Cerrado Woodlands & Savannas

About the Area

The Cerrado constitutes one of the largest savanna-forest complexes in the world and contains a diverse mosaic of habitat types and natural communities, including open savanna with sparse trees and closed woodlands with little grass.
Among these communities are diverse grassland floras, including many species of large mammals and birds characteristic of this habitat type in southern South America.

Many species of plants here are endemic, and several are adapted to the high aluminum content of the soils. The ecoregion includes one of the most diverse and intact tropical grasslands on the planet.

Local Species
Found here are the maned wolf (Chrysocyon brachyurus), giant anteater (Myrmecophaga tridactyla), and the pampas cat (Oncefelis colocolo). Bird species include the rhea (Rhea americana), red-legged seriema (Cariama cristata), and the critically endangered and endemic Spix's macaw (Cyanopsitta spixii) - because of a long history of habitat loss and capture for pet trade, its entire wild population has been reduced, at last count, to a single male.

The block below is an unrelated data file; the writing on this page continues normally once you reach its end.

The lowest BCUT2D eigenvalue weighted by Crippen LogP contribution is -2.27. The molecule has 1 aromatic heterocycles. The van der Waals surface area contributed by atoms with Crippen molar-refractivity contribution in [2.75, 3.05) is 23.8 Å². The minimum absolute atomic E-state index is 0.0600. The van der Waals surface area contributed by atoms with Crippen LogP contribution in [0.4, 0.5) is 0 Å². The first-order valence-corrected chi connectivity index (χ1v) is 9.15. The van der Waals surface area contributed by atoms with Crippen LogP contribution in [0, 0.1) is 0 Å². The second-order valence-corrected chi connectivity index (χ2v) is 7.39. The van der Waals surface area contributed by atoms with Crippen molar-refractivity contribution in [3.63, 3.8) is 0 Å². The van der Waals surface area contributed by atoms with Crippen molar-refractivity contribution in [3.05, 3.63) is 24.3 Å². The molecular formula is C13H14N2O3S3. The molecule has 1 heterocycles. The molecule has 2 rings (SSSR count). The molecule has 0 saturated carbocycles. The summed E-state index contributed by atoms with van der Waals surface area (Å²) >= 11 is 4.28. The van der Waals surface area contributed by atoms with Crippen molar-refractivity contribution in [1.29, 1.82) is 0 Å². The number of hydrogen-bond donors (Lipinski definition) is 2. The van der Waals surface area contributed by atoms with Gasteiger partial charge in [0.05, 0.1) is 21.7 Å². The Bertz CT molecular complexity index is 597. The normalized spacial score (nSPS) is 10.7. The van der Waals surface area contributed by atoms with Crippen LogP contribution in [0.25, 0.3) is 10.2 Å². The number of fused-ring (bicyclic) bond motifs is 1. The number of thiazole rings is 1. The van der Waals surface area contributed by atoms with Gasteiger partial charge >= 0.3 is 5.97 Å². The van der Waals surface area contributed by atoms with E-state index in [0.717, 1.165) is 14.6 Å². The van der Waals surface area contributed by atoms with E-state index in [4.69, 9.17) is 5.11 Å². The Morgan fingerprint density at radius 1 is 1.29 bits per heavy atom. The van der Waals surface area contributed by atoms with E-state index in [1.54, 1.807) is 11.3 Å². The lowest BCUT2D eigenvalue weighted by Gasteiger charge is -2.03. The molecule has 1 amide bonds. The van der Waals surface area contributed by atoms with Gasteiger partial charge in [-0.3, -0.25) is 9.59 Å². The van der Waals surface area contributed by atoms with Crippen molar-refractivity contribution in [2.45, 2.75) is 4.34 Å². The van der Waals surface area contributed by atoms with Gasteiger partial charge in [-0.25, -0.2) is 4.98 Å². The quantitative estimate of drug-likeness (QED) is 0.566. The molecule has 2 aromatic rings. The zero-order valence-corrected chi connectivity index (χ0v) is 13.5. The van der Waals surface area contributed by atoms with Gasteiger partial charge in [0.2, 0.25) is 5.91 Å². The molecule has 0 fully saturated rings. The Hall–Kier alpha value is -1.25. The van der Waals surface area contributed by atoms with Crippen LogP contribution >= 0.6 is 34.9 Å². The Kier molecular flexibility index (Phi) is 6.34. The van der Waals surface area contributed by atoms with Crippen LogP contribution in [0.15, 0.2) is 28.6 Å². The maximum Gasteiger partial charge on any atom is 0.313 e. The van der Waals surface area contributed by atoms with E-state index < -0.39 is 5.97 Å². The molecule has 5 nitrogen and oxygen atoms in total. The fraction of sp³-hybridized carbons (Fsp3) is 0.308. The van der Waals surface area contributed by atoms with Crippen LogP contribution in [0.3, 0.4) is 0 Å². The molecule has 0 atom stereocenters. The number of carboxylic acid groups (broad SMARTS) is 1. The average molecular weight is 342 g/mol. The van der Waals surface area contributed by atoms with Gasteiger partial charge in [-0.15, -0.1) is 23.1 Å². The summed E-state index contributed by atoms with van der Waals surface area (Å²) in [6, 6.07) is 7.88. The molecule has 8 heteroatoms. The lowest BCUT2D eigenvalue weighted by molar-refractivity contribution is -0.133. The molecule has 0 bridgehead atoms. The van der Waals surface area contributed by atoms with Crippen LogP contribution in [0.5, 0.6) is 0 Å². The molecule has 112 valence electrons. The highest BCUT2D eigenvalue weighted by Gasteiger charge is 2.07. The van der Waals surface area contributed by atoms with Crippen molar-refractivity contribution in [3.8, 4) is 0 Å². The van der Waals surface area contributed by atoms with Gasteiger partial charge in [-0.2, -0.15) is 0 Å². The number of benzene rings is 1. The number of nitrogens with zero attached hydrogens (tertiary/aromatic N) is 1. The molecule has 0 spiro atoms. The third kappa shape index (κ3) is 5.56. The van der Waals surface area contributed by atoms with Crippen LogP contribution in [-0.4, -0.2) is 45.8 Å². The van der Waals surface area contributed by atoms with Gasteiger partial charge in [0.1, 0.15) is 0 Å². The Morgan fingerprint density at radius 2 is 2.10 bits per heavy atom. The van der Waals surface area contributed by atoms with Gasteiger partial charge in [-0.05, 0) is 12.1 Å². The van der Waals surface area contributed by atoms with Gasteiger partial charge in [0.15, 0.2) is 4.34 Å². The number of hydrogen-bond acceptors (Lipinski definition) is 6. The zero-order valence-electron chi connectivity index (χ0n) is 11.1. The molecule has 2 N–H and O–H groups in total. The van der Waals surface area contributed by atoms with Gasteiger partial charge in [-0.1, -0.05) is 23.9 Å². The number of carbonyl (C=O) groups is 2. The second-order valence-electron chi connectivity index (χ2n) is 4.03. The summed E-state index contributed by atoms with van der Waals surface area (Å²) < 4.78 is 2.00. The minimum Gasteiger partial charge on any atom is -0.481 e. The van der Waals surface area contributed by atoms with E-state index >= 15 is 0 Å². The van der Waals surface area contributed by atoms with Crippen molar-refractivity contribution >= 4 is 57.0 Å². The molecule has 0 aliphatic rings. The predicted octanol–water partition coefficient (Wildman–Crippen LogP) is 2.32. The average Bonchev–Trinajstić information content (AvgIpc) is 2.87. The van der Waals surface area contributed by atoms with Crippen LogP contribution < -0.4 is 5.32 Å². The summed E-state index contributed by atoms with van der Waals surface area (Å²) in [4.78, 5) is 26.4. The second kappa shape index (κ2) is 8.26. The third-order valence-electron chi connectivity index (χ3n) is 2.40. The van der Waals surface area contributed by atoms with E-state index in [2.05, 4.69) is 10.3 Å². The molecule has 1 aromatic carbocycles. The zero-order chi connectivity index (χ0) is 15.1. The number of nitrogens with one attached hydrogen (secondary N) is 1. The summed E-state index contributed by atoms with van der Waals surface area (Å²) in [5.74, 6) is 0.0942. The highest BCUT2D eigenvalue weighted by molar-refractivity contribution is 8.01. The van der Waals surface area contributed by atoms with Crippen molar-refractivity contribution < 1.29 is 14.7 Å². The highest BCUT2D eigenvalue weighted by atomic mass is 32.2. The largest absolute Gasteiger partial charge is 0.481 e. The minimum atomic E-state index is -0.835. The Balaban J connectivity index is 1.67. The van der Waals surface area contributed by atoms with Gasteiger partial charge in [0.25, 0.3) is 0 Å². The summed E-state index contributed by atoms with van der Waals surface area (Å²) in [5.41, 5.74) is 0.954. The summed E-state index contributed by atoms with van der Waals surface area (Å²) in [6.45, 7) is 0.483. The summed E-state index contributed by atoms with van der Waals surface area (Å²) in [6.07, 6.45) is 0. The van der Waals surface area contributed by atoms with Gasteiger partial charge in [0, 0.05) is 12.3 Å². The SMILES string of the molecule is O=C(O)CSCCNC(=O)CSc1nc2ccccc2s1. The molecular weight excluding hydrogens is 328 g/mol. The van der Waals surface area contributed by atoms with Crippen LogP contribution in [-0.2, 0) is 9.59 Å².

13 additional endemics, including white-striped warbler (Basileuterus leucophrys), cone-billed tanager (Nesospingus speculiferus), and the dwarf tinamou (Taoniscus nanus) call this ecoregion home.

Threats
Agricultural expansion (including frequent burning and charcoal production), degradation as a result of development, and water projects pose major threats to the Cerrado. Grazing of cattle, which destroys native grassland habitats, is also problematic.

Resources

Size:
190,000 sq km (74,000 sq miles)

Habitat type:
Tropical and Subtropical Grasslands, Savannas, and Shrublands

Geographic Location:
Eastern South America: southeast of the Amazon Basin, Bolivia, Brazil, and Paraguay

Conservation Status:
Vulnerable

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